SpaceX launches new crew to ISS

KENNEDY Space CENTER: Three American astronauts and a Russian cosmonaut blasted off on Sunday night from Florida for a six-month mission on the International Space Station.


The SpaceX Falcon 9 rocket lifted off at 10:53pm from the Kennedy Space Center, lighting up the night sky with a long, bright plume of orange flame. Just minutes after the launch, as the rocket soared over the Atlantic, it was moving at a speed of 6,000 miles per hour, Nasa TV commentators said. It took about nine minutes for the capsule to settle into orbit as it prepared to dock with the ISS and relieve four other crew members.

first attempt to launch the mission was scrubbed due to high winds. Endeavour, the capsule that carried the three men and one woman into orbit, has already been launched four times by Elon Musk’s SpaceX.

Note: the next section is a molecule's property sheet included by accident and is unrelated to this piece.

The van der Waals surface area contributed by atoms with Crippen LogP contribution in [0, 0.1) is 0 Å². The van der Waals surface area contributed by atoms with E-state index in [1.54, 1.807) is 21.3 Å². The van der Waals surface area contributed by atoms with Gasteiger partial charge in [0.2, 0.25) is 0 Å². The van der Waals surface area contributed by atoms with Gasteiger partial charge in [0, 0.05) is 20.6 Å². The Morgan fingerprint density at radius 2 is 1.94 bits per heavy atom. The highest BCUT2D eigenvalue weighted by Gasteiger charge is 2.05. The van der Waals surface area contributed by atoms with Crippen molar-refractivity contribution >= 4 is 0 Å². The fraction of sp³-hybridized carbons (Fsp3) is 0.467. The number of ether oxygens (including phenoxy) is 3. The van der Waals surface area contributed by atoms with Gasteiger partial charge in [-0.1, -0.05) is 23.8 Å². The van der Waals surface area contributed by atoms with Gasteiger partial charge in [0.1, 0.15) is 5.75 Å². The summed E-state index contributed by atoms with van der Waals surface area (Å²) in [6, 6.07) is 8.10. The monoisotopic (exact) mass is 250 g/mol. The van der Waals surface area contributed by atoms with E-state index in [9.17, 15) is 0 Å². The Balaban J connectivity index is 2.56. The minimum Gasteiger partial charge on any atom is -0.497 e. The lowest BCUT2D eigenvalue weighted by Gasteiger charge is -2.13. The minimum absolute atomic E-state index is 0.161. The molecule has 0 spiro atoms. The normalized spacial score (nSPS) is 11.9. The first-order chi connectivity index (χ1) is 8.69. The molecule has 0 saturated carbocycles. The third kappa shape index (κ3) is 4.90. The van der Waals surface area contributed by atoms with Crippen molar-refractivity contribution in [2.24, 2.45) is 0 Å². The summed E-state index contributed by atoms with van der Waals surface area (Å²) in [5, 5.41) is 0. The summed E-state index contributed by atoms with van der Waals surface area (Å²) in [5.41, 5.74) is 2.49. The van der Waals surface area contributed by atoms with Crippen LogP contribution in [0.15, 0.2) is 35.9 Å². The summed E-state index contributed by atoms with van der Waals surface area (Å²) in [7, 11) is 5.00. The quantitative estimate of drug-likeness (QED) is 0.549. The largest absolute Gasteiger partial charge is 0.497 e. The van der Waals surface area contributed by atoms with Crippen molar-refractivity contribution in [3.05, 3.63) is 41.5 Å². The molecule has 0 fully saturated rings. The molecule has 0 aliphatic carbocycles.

The company has been providing astronaut launch services for Nasa since 2020 under the US space agency’s Commercial Crew Programme, with rival contractor Boeing yet to finish its certification.

Matthew Dominick, leader of the Crew-8 mission, is making his first spaceflight, as is fellow American Jeanette Epps. It will also be the first time for Russian Alexander Grebenkin. Michael Barratt, a physician, is making his third visit to the ISS. His first two were aboard space shuttles, which were discontinued in 2011.


Space remains a rare area of cooperation between the United States and Russia since its 2022 invasion of Ukraine. The United States last month imposed fresh sanctions on 500 Russian targets, seeking also to exact a cost for the death of Russian opposition leader Alexei Navalny in an Arctic prison.


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